3 more popular blue chip ASX shares I’m avoiding

I’m in no rush to buy BHP Billiton Limited (ASX: BHP) shares, Commonwealth Bank of Australia (ASX: CBA) shares and Coca-Cola Amatil Ltd (ASX: CCL) shares.

“Nobody goes there anymore. It’s too crowded” – Yogi Berra

This article follows another piece I wrote on three blue chip ASX shares to avoid. In that article I explained why avoiding shares altogether is one of the greatest advantages to individual investors.

Basically, it boils down to the idea that we don’t need to buy or sell all 2,000 shares on the market because we make money by holding shares – not buying or selling. 

Academics have shown that if an investor knows what he or she is doing and builds a portfolio of 15-20 shares they will outperform investors who hold more shares.

The finding relates to two concepts:

  • Backing your best investment ideas (aka ‘conviction’), and
  • Downside protection (read: diversification)

On the second point, academics have further shown that 10 stocks can reduce the diversifiable risk of a portfolio by as much as 70%, while 30 stocks is as good as it gets for random stock pickers .

A couple tips and tricks

To make the process of identifying good ASX businesses easier, I’m filtering out all of the industries and businesses that I believe are not worth my time. For example, I choose not to invest in mining companies.

Therefore, despite its size, BHP Billiton is a company I’m avoiding. That doesn’t mean ‘buy’ or ‘sell’, just avoid. As I have repeatedly said, I have no ability to forecast commodity prices better than anyone else.

I won’t invest in companies if I don’t understand how they plan to make money in the future and prefer companies that can set the prices of their products and/or services. 

After the filtering process, it’s time to consider valuation. That’s where these next two ASX companies fall down.

Coca-Cola Amatil is Australia’s, and some neighbouring countries’, bottler and distributor of Coca-Cola products. They also sell Beam alcohol beverages. I held shares of the company in the past (they were dark days) because I had hoped they would revive their brand’s potential.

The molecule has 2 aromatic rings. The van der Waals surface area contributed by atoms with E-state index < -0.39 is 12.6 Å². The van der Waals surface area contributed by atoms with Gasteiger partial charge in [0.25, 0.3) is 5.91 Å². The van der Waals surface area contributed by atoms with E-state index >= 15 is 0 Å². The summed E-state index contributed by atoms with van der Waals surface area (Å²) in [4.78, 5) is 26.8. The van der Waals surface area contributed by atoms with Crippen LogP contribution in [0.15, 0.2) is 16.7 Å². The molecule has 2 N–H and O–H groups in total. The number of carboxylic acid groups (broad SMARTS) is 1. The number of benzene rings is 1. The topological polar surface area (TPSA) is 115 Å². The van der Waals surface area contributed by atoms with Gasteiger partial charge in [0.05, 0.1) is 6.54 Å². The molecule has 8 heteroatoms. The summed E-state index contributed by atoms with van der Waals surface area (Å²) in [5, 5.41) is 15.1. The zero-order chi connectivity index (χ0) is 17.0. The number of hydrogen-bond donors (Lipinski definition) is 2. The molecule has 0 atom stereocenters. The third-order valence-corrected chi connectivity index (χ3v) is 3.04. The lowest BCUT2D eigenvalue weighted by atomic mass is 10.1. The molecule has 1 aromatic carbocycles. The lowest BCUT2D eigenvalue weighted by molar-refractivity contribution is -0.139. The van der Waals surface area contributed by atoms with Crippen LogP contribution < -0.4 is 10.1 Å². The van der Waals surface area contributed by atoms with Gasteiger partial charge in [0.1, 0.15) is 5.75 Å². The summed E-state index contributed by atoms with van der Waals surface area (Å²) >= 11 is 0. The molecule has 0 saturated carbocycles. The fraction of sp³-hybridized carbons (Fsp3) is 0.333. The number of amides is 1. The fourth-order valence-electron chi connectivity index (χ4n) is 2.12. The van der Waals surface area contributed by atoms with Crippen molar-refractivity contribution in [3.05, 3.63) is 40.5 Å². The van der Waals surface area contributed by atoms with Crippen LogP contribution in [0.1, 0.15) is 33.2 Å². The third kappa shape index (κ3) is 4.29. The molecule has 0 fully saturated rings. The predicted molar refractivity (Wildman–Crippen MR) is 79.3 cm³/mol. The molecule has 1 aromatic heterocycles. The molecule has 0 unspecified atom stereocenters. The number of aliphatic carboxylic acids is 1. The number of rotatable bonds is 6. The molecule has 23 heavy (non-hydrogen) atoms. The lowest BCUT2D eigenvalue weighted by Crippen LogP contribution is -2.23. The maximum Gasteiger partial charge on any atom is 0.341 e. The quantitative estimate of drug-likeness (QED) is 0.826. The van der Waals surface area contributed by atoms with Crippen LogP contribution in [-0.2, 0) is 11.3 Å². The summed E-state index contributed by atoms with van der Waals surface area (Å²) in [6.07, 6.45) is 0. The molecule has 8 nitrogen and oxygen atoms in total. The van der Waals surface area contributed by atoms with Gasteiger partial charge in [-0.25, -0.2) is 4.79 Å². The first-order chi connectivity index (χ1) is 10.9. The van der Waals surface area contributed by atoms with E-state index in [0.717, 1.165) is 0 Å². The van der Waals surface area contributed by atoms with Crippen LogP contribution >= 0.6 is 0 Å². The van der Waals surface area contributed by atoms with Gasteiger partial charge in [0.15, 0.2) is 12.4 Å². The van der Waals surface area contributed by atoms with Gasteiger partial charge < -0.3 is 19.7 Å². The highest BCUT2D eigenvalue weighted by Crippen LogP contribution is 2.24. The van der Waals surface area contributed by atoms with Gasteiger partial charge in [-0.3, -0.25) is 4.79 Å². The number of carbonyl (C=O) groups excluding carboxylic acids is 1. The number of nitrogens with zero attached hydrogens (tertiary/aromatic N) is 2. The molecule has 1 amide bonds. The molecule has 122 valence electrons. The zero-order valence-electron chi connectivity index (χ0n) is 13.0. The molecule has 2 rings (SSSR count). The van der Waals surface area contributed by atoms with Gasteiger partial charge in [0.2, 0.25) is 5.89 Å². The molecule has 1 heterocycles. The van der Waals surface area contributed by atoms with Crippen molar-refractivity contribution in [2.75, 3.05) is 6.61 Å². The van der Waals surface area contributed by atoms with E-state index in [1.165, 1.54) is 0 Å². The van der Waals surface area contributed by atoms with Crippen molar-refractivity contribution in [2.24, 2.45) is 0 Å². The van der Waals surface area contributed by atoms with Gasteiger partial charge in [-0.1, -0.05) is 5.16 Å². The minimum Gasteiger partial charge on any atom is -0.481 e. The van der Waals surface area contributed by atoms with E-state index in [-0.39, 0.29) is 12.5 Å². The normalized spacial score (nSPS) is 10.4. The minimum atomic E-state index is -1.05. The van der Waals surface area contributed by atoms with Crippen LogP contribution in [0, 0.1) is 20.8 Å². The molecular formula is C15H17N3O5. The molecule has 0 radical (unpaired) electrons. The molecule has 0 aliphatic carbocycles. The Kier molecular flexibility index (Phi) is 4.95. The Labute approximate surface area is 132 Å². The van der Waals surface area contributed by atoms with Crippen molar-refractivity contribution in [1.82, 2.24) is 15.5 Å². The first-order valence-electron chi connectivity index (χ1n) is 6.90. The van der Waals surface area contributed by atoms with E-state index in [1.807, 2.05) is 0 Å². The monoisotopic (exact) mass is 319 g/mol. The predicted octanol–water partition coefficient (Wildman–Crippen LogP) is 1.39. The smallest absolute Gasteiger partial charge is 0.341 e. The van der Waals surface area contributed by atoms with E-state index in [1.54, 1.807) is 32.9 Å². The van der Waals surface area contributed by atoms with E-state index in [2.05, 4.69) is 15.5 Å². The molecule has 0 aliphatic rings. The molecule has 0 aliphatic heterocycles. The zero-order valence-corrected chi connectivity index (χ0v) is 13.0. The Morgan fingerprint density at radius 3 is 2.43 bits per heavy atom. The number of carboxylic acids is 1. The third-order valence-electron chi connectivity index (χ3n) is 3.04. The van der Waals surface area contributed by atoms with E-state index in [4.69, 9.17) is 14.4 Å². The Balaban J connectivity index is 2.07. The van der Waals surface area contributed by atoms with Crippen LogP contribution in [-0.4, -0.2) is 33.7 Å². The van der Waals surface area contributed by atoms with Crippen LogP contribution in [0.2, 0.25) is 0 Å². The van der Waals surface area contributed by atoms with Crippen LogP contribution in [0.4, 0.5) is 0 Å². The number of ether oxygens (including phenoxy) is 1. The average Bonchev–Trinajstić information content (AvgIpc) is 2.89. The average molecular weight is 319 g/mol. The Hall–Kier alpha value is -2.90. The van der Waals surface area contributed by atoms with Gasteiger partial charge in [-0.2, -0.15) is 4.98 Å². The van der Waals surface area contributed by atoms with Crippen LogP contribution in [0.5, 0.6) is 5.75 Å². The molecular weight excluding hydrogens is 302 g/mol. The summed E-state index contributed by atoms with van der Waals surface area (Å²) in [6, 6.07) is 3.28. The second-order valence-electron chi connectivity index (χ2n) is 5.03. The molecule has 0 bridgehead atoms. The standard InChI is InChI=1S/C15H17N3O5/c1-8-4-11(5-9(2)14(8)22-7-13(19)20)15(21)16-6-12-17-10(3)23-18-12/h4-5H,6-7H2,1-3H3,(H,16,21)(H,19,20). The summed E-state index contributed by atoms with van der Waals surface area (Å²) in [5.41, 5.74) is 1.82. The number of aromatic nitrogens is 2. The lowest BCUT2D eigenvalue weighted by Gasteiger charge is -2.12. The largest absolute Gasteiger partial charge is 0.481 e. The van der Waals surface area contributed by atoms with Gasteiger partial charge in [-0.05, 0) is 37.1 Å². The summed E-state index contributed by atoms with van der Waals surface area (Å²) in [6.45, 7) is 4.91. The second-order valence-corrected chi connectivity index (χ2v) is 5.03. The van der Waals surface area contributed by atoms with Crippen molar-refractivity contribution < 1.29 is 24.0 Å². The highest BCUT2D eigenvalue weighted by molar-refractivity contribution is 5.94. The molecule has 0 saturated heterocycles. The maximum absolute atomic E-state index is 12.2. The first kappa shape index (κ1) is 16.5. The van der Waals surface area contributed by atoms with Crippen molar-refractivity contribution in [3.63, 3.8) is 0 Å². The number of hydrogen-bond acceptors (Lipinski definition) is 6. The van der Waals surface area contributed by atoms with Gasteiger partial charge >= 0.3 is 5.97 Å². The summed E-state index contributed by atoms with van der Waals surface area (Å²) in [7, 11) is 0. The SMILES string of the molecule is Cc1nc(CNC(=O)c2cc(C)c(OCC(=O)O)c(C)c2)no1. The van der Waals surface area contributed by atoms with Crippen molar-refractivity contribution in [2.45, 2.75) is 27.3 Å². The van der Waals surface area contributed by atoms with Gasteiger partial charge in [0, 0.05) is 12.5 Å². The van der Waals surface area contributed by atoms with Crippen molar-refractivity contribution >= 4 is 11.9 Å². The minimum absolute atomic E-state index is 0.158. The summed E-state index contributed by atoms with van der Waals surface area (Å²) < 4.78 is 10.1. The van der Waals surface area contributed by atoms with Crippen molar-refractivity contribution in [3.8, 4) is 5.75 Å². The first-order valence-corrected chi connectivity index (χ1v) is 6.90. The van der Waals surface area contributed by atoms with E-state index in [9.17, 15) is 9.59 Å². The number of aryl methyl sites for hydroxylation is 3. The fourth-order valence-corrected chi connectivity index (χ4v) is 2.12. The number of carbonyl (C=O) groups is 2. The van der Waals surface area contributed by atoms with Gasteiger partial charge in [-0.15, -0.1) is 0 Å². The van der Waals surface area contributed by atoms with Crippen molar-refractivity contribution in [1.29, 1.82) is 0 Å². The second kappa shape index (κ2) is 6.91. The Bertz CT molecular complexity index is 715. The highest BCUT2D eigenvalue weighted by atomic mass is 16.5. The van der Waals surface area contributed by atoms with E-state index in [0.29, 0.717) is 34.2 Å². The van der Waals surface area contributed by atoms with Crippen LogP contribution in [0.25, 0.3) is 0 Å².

However, in the past five years, Coca-Cola’s profits per share have fallen – each year.

Profits or earnings per share (EPS) is the best way to measure the profitability of a business.

Pro tip: If a company is NOT growing its EPS, the only way you make money is by sentiment changing .

What that means is, if you buy a company with a price-earnings ratio (P/E) of 10x and you plan to make money from it, the person you sell your shares to must buy the shares at a higher P/E ratio (e.g. 15x). The only way that can happen is if sentiment changes — because the EPS won’t!

Of course, I’m talking about capital growth — you can still receive a dividend.

Unfortunately, I am not willing to bet the sentiment around Amatil’s fizzy drinks and alcohol changes anytime soon.

Coca-Cola Amatil shares trade on a P/E of 24x — the market average is 18x.

This brings me to Commonwealth Bank of Australia.

Australia’s largest company has done an exceptional job of growing its profits over the past two decades. However, its EPS growth has slowed dramatically over recent years. EPS is up 5% in two years.

Let’s not forget that Australia’s banking system has experienced booming house prices, plunging bad debt charges and non-stop economic growth.

Looking ahead, however, the outlook is not so rosy.

While the dividend should reward patient shareholders, I do not believe the profits will.

So, with over 2,000 companies on the ASX, why would I buy a company that I do not believe will grow its profits?

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Motley Fool Contributor Owen Raszkiewicz does not have a financial interest in any company mentioned. Owen welcomes and encourages your feedback. You can follow him on Twitter @OwenRask.

The Motley Fool Australia has no position in any of the stocks mentioned. We Fools may not all hold the same opinions, but we all believe that considering a diverse range of insights makes us better investors. The Motley Fool has a disclosure policy. This article contains general investment advice only (under AFSL 400691). Authorised by Bruce Jackson.

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